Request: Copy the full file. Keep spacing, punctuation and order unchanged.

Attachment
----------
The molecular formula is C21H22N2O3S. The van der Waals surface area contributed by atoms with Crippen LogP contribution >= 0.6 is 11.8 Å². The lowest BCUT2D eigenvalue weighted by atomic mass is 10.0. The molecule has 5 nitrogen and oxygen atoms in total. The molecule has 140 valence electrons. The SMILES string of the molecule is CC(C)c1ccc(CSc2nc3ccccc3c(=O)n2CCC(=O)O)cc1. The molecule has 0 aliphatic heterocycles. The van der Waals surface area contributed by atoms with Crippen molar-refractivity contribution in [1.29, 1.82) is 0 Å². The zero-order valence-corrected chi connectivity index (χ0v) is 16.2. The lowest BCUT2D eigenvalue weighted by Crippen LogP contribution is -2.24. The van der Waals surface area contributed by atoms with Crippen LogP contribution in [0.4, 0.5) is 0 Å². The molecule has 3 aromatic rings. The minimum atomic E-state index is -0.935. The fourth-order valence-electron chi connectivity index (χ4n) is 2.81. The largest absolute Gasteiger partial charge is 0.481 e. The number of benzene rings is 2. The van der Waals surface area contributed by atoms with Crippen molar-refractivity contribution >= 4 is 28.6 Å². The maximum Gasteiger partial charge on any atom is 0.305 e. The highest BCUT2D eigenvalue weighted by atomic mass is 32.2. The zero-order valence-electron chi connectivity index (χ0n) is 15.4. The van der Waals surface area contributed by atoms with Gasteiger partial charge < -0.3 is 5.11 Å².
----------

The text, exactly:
The molecular formula is C21H22N2O3S. The van der Waals surface area contributed by atoms with Crippen LogP contribution >= 0.6 is 11.8 Å². The lowest BCUT2D eigenvalue weighted by atomic mass is 10.0. The molecule has 5 nitrogen and oxygen atoms in total. The molecule has 140 valence electrons. The SMILES string of the molecule is CC(C)c1ccc(CSc2nc3ccccc3c(=O)n2CCC(=O)O)cc1. The molecule has 0 aliphatic heterocycles. The van der Waals surface area contributed by atoms with Crippen molar-refractivity contribution in [1.29, 1.82) is 0 Å². The zero-order valence-corrected chi connectivity index (χ0v) is 16.2. The lowest BCUT2D eigenvalue weighted by Crippen LogP contribution is -2.24. The van der Waals surface area contributed by atoms with Crippen LogP contribution in [0.4, 0.5) is 0 Å². The molecule has 3 aromatic rings. The minimum atomic E-state index is -0.935. The fourth-order valence-electron chi connectivity index (χ4n) is 2.81. The largest absolute Gasteiger partial charge is 0.481 e. The number of benzene rings is 2. The van der Waals surface area contributed by atoms with Crippen molar-refractivity contribution >= 4 is 28.6 Å². The maximum Gasteiger partial charge on any atom is 0.305 e. The highest BCUT2D eigenvalue weighted by atomic mass is 32.2. The zero-order valence-electron chi connectivity index (χ0n) is 15.4. The van der Waals surface area contributed by atoms with Gasteiger partial charge < -0.3 is 5.11 Å².